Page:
The Supreme Court Justices will return from their long vacations this Monday, ready to kick off the Court's October 2015 term. They'll begin as they always do: with ritualized slaughter. Of cert petitions, that is.
Monday marks the Court's "long conference," where the Justices sift through almost 2,000 petitions for certiorari, rejecting almost all of them. It is, as The New York Times recounts, "where appeals 'go to die.'" Here's your insider guide to the killing fields.
The Systematic Destruction of Cert Petitions
During the long conference, the Justices review the petitions that have come up over the summer. And that's a massive amount of petitions to review. There are roughly 2,000 petitions, covering everything from what constitutes a cut-back to a retirement plan, to whether Obamacare's contraception mandate procedures violate the First Amendment, to whether grants of patent licenses must be in writing.
Of course, the Justices won't be looking at the petitions unaided. Before reaching the Justices, the petitions will go through the cert pool. Each Supreme Court clerk is assigned a petition from the pool and must write a memo to all the justices recommending if cert should be granted or denied. Except for Justice Alito's clerks. They're not allowed to swim with the other clerks (the cert pool is somewhat controversial) and presumably must review and recommend petitions directly to Justice Alito alone.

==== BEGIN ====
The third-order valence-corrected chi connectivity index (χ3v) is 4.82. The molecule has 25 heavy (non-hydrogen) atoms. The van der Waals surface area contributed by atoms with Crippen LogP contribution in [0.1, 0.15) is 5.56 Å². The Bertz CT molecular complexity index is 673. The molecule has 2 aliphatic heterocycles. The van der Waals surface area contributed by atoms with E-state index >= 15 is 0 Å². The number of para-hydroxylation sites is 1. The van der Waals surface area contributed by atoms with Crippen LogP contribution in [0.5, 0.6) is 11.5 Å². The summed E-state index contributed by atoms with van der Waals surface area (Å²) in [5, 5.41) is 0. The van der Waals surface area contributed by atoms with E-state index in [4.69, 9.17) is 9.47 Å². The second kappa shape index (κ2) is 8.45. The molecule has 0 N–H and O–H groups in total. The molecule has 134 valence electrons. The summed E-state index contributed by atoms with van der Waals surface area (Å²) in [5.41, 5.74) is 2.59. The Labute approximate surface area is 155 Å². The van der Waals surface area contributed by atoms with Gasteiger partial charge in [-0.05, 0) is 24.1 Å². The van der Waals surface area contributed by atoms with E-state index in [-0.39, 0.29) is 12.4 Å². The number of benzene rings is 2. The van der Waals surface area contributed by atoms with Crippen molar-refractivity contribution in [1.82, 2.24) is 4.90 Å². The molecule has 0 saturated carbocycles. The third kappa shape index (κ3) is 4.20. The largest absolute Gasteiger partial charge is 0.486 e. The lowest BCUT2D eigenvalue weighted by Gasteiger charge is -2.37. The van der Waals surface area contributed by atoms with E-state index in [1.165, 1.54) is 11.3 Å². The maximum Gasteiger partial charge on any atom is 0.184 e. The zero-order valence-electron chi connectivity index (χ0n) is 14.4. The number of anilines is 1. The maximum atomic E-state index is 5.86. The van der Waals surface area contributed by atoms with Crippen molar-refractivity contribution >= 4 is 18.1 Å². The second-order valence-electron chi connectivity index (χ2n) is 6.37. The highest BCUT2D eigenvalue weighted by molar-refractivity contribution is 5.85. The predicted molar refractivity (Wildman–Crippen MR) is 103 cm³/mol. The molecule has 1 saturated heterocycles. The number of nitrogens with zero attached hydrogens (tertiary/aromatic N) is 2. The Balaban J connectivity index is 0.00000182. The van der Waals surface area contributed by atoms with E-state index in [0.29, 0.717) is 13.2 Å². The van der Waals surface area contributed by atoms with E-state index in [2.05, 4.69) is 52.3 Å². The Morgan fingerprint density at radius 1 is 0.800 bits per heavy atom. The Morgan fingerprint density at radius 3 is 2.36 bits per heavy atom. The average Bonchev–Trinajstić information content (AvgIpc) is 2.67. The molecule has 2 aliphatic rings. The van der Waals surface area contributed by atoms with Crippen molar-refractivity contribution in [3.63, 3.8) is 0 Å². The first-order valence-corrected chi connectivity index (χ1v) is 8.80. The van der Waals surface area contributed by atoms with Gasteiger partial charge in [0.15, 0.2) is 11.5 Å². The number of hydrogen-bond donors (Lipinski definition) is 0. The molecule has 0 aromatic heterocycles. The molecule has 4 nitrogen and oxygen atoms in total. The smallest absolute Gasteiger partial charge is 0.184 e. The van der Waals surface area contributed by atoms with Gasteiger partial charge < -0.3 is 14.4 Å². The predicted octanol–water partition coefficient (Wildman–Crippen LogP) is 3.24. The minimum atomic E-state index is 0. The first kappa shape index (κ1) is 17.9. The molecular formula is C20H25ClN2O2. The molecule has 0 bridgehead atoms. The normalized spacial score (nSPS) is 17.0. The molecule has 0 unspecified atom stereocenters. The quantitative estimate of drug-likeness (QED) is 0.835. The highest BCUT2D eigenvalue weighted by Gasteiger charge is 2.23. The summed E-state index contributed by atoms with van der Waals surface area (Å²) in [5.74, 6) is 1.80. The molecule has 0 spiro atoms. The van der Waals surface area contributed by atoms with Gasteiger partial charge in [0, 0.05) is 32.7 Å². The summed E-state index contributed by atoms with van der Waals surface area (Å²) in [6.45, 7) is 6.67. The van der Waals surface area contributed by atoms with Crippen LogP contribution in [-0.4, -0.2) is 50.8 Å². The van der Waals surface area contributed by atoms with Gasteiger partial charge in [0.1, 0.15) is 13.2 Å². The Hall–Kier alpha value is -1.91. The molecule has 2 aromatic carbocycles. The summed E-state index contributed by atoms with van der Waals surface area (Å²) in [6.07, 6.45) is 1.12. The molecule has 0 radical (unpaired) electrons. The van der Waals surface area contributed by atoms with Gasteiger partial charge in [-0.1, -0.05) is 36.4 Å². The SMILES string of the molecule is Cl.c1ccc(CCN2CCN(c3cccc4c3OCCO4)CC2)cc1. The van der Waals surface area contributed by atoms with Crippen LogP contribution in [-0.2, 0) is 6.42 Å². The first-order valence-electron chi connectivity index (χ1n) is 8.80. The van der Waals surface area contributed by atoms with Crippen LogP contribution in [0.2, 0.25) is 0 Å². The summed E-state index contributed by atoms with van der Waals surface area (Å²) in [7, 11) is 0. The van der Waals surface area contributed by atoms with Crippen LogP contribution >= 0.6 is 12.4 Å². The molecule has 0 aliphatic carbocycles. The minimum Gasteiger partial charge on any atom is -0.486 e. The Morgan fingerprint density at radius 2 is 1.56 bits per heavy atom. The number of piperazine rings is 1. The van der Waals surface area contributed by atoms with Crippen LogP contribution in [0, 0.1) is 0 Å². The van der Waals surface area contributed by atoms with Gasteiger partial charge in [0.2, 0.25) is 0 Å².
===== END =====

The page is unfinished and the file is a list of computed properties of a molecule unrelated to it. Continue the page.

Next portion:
Few Survive the Long Conference
Almost all of the petitions will be denied. While a denied petition isn't unusual -- the Court accepts just about one percent of all cert petitions -- the long conference is particularly brutal. Here, your odds are half as good as during any other conference. During the long conference, the Justices will accept only about half of one percent of all the petitions.
Why is the long conference particularly hostile to appeals? The Times recently reviewed several explanations. First, the Justices could simply not want to fill up their year's calendar too soon. Though they get thousands of petitions every year, they usually only hear well under 100 cases. Grant too many of those at the start and you may miss out on important appeals later in the year.
Or, the Times suggests, the Court's cautiousness could be the result of hesitant new clerks. Young men, just a year or two out of Harvard or Yale law school -- and virtually nowhere else -- these clerks are more cautious at the start, much more willing to advise that a petition should be rejected than accepted.
Whatever the reason behind the slaughter, those who survive are in good shape. Last year, the Supreme Court overturned appellate court decisions 71 percent of the time, according to SCOTUSblog. Those aren't bad odds, if you can get them to hear your case.